How our phones lie to us

 

For many of us, a screen is the first thing we see in the morning and the last thing we look at before we go to sleep. Yet, for all the time we spend with our beloved devices, how much do we really know about them? What secrets are they hiding?

Let’s talk about how our phones lie to us…

The big lie

The screens of most modern devices use an RGB display. This means the screens are composed of a grid of tiny units called pixels, each containing red, green, and blue-coloured sub-pixels.

When we zoom in on an RGB display, we see a grid of pixels made up of red, green and blue sub-pixels – Image by Anthea Hull

Although each sub-pixel can only produce light of its respective colour, we obviously don’t see just red, green and blue light when we look at our phones. So, what’s going on? How do our phones trick us into seeing colours that aren’t really there?

To answer this, we need to talk about colour.

Colours uncovered

Visible light is a form of radiation, called electromagnetic radiation, which exhibits different properties depending on its wavelength. High energy forms of electromagnetic radiation, like X-rays, have short wavelengths. Low energy forms, like radio waves or microwaves (yes, the kind you reheat your food with), have long wavelengths.

Most forms of electromagnetic radiation are, thankfully, invisible to us – just imagine how chaotic the world would appear if we could see the waves emitted by every mobile phone and radio tower. The reason visible light alone is, well, visible, is because the cells in our eyes exclusively detect a narrow band of wavelengths in the middle of the electromagnetic spectrum. These are the wavelengths of the visible spectrum.

Electromagnetic spectrum – Image by Anthea Hull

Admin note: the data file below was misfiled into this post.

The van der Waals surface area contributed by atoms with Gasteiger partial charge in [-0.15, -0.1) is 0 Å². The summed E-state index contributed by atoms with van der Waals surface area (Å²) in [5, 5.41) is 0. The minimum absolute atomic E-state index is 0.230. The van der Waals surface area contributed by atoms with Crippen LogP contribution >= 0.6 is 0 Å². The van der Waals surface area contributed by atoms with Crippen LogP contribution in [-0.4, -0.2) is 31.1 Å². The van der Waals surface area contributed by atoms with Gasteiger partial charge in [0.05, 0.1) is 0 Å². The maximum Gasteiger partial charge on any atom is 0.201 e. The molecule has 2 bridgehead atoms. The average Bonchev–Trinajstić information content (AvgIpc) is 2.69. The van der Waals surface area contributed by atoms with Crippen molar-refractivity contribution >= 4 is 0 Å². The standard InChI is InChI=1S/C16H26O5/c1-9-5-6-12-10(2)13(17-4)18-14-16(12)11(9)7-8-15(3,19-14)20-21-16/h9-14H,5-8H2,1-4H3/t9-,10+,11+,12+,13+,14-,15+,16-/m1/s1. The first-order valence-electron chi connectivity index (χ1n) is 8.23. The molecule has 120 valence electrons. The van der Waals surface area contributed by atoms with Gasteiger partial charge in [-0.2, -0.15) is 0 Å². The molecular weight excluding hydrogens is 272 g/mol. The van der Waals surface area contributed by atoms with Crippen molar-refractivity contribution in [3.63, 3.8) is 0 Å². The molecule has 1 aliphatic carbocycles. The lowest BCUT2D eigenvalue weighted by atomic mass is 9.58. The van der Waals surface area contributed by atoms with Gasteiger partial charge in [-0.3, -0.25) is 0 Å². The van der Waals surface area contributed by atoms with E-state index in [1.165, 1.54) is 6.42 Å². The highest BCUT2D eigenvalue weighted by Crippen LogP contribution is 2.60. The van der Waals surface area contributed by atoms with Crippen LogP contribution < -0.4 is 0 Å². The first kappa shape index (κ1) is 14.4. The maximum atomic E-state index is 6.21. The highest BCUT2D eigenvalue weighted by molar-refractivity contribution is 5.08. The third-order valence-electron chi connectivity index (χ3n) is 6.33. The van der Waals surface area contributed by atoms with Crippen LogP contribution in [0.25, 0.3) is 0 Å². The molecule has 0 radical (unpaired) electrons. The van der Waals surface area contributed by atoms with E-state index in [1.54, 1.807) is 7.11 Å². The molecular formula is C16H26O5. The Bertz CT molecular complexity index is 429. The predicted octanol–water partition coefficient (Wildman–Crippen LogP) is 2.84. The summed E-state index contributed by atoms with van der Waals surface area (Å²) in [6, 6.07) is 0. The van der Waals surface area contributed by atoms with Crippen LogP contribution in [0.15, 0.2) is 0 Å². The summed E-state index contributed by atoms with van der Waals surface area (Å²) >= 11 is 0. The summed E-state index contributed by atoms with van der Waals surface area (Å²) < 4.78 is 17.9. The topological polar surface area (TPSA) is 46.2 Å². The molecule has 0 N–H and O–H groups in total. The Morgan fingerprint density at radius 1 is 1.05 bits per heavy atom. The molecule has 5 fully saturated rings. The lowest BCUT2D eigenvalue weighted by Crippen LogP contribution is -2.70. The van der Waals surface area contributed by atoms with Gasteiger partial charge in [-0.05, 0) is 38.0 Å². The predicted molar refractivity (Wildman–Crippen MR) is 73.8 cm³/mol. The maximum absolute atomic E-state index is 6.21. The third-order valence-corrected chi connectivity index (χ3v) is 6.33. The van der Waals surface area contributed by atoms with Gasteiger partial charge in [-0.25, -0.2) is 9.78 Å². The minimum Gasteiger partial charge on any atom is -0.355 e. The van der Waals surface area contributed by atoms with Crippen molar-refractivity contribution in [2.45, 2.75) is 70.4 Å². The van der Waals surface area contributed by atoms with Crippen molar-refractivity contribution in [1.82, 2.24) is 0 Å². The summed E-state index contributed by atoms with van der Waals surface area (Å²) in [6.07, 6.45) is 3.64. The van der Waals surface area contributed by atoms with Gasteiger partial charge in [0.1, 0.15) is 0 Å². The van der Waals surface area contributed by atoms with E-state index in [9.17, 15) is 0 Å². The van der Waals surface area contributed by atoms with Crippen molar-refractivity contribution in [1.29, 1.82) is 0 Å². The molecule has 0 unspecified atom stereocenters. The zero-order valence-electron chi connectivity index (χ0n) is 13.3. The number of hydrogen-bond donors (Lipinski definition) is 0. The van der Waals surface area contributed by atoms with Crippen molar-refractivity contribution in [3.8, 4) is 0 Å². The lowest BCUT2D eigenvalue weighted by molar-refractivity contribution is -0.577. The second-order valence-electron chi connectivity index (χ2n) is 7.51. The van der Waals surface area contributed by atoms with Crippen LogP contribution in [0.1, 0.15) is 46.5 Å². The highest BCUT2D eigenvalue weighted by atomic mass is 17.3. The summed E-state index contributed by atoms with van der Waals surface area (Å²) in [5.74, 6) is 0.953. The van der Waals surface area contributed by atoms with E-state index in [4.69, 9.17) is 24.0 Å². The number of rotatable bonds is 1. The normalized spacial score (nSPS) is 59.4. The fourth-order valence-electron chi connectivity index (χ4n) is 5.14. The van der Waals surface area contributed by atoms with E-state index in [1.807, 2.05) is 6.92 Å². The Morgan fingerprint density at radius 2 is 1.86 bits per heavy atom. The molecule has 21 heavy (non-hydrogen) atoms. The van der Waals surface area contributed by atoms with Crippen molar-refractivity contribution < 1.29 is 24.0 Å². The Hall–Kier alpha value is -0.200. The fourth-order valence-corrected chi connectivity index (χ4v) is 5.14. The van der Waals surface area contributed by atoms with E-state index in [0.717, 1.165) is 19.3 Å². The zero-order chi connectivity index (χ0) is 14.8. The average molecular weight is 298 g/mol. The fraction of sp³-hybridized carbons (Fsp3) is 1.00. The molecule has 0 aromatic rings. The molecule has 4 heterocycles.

Humans eyes contain three types of colour-detecting cells. While each cell type is most sensitive to a specific wavelength, a single wavelength usually triggers more than one cell. In fact, it’s the specific combination of cells, and how strongly they’re triggered by a wavelength, that allows us to distinguish one colour from another.

The colours from the visible spectrum are known as spectral colours, meaning that they are each produced by a single wavelength. As this is the case for the red, green and blue colours produced by RGB sub-pixels, these too are considered spectral,

Not everything is what it seems

The wacky thing is that humans can perceive a single colour for a bunch of different reasons.

To perceive a spectral colour, a single wavelength must stimulate a specific combination of cells in our eyes. However, the same colour can also be created if our eyes detect a combination of different wavelengths, so long as they collectively stimulate our eyes in the same way as the spectral colour.

It’s like paint. Say you want to paint something green – You can either buy green paint from a shop, or you can mix blue and yellow paint together. If you get the ratios just right, you’ll get the same colour either way.

In the case of RGB displays, combinations of colours are used to mimic the way spectral colours trigger the cells in our eyes. Each sub-pixel of an RGB display can appear fully dark, fully bright, or anywhere in between. This means that when activated in the correct combinations, with the correct intensity, the red, green and blue sub-pixels trick us into perceiving an entire range of colours.

If the red and green sub-pixels are fully lit, for example, we perceive yellow. If the green and blue sub-pixels are at full intensity, they create cyan. Add more red and the cyan becomes paler, reduce the intensity of the green and blue to make it appear darker.

If you’re interested, you can find a great interactive tool to experiment with RGB colours at http://www.cknuckles.com/rgbsliders.html.

A little white lie?

RGB displays represent a fascinating intersection between technology and biology, where the quirks of human vision are exploited to trick us into seeing colours that aren’t really there. Although our phones are lying to us, perhaps that’s not necessarily a bad thing. Call me shallow, but I’d take a lying phone with a beautiful RGB display over a honest black-and-white brick phone any day.

 

 


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